What is Required to be in the SBC?


The following information must be included in the SBC:

  • Uniform definition of standard insurance terms and medical terms;
  • Description of the coverage, including cost sharing for each category of benefits;
  • Exceptions, reductions and limitations of coverage;
  • Cost sharing provisions including deductibles, coinsurance and copay obligations;
  • Renewability and continuation of coverage provisions;
  • Coverage examples;
  • Statement that the SBC is only a summary and that the plan document, policy or certificate of insurance should be consulted;
  • Contact information for questions and to obtain the plan document, policy or certificate of insurance;
  • Internet address to obtain a list of network providers;
  • If the plan has a prescription drug formulary, an internet address to obtain information on prescription drug coverage; and
  • Internet address to review the uniform glossary, and a statement that paper copies are available, as well as contact information for how to get them.

The SBC does not need to include premium or cost of coverage information.  Further, on or after January 1, 2014, the content requirements will change and a statement about whether the plan or coverage provides minimum essential coverage and whether the plan’s or coverage’s share of total allowed costs of benefits meets applicable minimum value requirements will be required.  We are currently awaiting guidance on minimum essential coverage and minimum value statements.

Appearance and Language

The SBC must be presented in a uniform format, and use terminology understandable by the average plan enrollee.  It cannot exceed four double-sided pages in length and cannot include print smaller than 12-point font.  Model documents can be found on the websites set forth at the end of this article.  The final regulations recognize that the template may not work for all plans, and requires plans to use its best efforts to comply. 

The SBC must be provided in a culturally and linguistically appropriate manner.  This may require plans to issue SBCs in different languages in the event that 10% or more of the population residing the participant’s county is literate only in such language.  To help plans meet the language requirements, HHS will make available written translations of the SBC template, sample language and uniform glossary in all required languages.

Modifications to the SBC

Where a carrier or plan makes a material modification to the SBC, other then at renewal or reissuance (e.g., a mid-year plan design change) that would require a change in the SBC, it must provide notice of such modification to enrollees no later than 60 days prior to the date the modification will take effect.  Until this time, advance notification of such modifications has not been required.  ERISA requires a Summary of Material Modification (SMM) for group health plans not later than 60 days after the date of the adoption of the change.  The regulations clarify that if a carrier or plan timely provides a complete notice under the SBC provisions, it will also satisfy the SMM requirement under ERISA.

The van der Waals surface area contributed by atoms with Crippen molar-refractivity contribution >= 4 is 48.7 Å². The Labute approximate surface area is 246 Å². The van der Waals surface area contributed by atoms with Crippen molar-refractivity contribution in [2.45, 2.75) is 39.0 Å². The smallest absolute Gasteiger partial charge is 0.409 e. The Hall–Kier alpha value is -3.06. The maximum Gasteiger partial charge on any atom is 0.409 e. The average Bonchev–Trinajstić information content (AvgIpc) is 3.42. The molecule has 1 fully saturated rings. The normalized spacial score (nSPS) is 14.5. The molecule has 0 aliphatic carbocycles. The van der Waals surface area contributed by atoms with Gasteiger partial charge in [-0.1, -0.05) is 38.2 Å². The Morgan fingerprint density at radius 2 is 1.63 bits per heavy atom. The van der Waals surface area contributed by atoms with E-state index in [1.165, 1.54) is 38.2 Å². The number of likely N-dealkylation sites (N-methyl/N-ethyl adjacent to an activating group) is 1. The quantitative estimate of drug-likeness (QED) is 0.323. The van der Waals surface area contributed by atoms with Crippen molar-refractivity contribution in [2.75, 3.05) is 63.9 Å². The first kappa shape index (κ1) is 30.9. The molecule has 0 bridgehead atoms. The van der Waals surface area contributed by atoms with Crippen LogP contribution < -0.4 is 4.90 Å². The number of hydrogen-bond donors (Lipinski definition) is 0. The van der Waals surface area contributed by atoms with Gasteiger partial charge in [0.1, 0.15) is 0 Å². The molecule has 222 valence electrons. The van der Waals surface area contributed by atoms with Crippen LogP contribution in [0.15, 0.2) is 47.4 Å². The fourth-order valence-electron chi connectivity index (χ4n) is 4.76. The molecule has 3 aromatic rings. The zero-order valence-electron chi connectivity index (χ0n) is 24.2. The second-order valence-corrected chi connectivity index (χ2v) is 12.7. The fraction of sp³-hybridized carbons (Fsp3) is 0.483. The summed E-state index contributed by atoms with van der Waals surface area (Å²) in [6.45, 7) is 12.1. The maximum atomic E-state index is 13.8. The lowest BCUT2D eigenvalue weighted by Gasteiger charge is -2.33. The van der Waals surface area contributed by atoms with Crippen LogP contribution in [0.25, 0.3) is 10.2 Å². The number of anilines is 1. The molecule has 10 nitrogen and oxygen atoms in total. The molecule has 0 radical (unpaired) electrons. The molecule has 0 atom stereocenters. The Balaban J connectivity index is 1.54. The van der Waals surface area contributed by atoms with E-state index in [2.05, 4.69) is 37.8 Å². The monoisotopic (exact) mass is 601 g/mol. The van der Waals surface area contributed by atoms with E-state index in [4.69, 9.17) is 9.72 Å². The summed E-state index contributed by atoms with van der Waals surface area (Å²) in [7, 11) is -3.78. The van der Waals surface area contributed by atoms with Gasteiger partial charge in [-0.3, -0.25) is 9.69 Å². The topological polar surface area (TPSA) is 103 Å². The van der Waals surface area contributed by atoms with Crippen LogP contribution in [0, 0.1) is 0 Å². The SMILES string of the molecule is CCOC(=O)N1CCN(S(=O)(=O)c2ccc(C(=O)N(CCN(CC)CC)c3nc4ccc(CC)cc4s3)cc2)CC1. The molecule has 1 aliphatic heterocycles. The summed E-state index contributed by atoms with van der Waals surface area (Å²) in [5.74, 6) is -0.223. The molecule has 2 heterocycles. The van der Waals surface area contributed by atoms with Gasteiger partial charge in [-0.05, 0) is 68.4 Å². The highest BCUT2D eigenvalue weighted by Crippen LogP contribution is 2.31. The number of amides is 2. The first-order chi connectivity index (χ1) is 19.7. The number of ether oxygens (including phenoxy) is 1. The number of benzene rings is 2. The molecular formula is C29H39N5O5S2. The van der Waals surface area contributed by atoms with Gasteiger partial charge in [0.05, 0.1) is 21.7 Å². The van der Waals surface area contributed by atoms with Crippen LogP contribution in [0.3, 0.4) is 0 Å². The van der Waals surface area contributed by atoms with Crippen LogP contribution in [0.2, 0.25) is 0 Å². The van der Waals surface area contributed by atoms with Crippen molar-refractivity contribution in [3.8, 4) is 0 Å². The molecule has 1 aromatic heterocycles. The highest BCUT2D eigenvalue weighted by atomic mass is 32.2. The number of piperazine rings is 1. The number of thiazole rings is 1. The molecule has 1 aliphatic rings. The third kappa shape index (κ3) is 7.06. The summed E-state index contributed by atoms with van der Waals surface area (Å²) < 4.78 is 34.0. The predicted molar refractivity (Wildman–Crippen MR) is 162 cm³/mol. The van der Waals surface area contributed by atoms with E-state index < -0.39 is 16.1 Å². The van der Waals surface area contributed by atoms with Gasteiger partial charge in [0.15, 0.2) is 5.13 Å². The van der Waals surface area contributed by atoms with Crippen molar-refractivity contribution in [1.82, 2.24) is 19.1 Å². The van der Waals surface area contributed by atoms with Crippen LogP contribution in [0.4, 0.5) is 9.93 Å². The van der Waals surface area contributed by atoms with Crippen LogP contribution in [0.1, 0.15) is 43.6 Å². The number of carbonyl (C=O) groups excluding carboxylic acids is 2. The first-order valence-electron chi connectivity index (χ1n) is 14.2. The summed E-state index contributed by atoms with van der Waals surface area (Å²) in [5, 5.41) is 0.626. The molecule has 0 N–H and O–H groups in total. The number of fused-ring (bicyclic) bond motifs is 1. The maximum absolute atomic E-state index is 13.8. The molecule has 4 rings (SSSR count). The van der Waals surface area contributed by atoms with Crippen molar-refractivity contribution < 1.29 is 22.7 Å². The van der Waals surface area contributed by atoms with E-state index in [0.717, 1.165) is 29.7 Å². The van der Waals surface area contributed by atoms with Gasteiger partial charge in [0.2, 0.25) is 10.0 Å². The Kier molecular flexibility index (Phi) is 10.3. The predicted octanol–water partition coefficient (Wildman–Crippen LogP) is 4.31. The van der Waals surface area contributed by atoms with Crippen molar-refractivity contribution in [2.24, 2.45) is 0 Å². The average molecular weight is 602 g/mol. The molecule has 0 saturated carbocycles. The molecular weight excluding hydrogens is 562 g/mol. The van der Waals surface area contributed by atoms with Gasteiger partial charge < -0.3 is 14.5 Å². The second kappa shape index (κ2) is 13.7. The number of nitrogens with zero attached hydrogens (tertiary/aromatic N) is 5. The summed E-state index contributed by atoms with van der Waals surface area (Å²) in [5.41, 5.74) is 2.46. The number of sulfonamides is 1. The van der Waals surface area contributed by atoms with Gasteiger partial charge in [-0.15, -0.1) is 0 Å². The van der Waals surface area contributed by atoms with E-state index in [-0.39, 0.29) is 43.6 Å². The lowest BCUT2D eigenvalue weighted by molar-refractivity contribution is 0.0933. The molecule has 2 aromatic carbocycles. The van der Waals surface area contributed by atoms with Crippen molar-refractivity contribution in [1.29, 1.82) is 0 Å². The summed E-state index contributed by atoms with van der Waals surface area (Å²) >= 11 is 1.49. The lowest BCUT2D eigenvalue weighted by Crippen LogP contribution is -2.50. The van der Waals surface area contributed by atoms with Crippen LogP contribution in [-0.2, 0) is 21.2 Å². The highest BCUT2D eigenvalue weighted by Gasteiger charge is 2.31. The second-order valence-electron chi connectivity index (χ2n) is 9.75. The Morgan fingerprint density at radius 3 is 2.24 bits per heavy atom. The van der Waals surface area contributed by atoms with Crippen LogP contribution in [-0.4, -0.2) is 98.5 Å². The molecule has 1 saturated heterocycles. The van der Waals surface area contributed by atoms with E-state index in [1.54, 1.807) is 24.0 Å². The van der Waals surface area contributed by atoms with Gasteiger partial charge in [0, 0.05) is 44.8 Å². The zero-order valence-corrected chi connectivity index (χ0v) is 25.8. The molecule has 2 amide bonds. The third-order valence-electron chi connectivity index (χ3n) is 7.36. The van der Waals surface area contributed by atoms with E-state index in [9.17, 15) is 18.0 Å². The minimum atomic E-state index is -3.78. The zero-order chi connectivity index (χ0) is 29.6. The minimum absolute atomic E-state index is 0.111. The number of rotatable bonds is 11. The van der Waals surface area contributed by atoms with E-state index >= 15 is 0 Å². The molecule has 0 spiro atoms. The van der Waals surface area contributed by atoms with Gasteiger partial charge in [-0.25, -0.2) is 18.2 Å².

Uniform Glossary

Group health plans and carriers offering group health insurance must make a uniform glossary of health coverage and medical terms available to participants and beneficiaries in either paper or electronic form.  A template for the glossary can be found at the link set forth below.  The glossary must be provided within 7 business days of a participant’s or beneficiary’s request. 

Effective Date

For open enrollment periods that begin on or after September 23, 2012, the SBC must be provided to participants and beneficiaries who enroll or re-enroll during this period.  For participants and beneficiaries who enroll in group health plan coverage outside of open enrollment (such as newly eligible individuals and special enrollees), the SBC must be provided beginning on the first day of the first plan year that begins on or after September 23, 2012.  Thus, most calendar year plans with November open enrollments will have to comply this fall.


The willful failure of a carrier or plan to provide the SBC to a participant or beneficiary is subject to a fine of up to $1,000 for each failure.  A failure with respect to a participant or beneficiary constitutes a separate offense for purposes of assessing the fine.  Additionally, the Department of Treasury may impose an excise tax of $100 per day per individual for each day the plan fails to comply with the requirement.  Such amount may be reduced for failure due to reasonable cause and not willful neglect.

Helpful Links

  • Compliance Guide

  • Summary of Benefits and Coverage Template

  • Instructions for Completing the SBC – Group Plans

  • Uniform Glossary of Coverage and Medical Terms

This document is designed to highlight various employee benefit matters of general interest to our readers. It is not intended to interpret laws or regulations, or to address specific client situations. You should not act or rely on any information contained herein without seeking the advice of an attorney or tax professional. ©2012 Emerson, Reid & Co. All Rights Reserved.